There are links between some cases of "honour" violence in Britain and extremist groups abroad, a BBC investigation has been told.
There were a dozen honour killings recorded in the UK last year
Victims of such attacks are alleged by their families to have disgraced them.
The Crown Prosecution Service (CPS) said Islamist terror groups were behind one murder, as well as a case where a woman was threatened and is in hiding.
But the Muslim Council of Britain said "honour" violence was a cultural practice, and nothing to do with faith.
The CPS pointed to the death five years ago of Heshu Yones, 16, who was stabbed to death by her father.
Nazir Afzal, the CPS's national lead on honour crime, told BBC Radio 4's File on 4 programme the threats to kill a woman known as Miss B, who is now in hiding, came from her family but originated in an Egyptian terrorist group.
He said: "They told her husband that if he didn't put his wife in her place then they would do it themselves."
Heshu Yones was stabbed to death by her father, Abdalla Yones, who had associations with a Kurdish nationalist organisation, says Mr Afzal.
While he was on remand, the group raised substantial amounts of cash to try to secure his release on bail.
Mr Afzal said honour violence was not confined to fathers and grandfathers, but was carried out by younger relations too.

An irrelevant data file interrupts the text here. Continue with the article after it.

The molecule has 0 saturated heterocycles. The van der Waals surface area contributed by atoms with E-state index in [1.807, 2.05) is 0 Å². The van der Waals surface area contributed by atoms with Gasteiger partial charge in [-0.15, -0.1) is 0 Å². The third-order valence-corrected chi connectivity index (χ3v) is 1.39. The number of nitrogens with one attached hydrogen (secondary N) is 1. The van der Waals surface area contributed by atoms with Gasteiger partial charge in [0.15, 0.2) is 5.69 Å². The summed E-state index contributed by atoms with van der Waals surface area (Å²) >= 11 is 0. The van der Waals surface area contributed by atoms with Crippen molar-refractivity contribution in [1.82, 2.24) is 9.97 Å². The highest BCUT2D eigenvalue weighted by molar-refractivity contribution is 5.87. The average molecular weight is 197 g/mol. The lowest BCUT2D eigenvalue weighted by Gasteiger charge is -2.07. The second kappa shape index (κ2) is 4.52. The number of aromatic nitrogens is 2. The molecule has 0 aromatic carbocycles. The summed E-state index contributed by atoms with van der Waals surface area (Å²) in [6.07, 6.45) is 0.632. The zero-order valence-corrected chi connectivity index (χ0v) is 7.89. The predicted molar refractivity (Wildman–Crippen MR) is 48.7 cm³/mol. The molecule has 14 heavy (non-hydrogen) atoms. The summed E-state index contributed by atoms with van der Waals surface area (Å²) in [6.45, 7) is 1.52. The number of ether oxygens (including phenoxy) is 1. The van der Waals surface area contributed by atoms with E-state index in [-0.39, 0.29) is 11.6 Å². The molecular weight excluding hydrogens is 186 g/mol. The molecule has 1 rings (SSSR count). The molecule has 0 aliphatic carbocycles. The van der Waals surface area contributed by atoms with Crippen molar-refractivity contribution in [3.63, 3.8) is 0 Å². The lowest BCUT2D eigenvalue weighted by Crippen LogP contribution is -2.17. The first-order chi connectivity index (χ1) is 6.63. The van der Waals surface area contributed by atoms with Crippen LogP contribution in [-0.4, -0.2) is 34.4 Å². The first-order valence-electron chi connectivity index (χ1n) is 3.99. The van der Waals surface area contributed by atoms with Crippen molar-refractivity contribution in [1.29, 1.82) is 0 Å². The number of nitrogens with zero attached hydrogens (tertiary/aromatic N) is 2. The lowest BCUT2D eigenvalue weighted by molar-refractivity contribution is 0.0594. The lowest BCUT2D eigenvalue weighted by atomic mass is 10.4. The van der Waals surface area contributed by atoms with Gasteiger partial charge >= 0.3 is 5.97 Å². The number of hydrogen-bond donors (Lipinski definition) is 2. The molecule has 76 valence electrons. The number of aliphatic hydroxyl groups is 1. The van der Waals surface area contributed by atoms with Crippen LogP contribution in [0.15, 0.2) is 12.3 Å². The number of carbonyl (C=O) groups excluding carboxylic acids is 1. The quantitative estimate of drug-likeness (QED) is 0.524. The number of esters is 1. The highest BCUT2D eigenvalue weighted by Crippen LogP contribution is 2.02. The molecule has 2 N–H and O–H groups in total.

"You have a second generation youth who have an exaggerated concept of what home is like," he said.
"They get their identity and their ethnicity from these traditions.
Banaz Mahmod paid the price for leaving her arranged marriage
"We know they are bizarre and outdated but they get their identity from those traditions and they feel very strongly that how you treat your women is a demonstration of your commitment to radicalism and extremist thought."
However, Reefat Drabu of the Muslim Council of Britain told the BBC she disagreed with Mr Afzal's comments.
She said: "First and foremost there has to be clarity that this is nothing to do with any faith, in particular Islam.
"It is a cultural practice and there is nothing in any faith that would condone it or say that it is the right thing do it.
"This is to do with misguided notions of family honour. It has nothing to do with radicalism or terrorism."
According to the United Nations Population Fund, 5,000 women a year die in honour killings.
There were a dozen such murders recorded in the UK last year although some police officers and campaigners say there may be many more.
Two weeks ago, three men were found guilty of the murder of 20-year-old Banaz Mahmod who was found in a suitcase buried in a garden in Birmingham last year.
She had been strangled with a bootlace by contract killers on the wishes of her father because she had fallen in love with a man her family did not approve of.
Her case is now being reviewed by the Independent Police Complaints Commission after it emerged she made several attempts to warn police that her life was in danger.
File on 4 will be broadcast on Tuesday 26 June 2007 at 2000 BST, repeated Sunday 1 July at 1700 BST.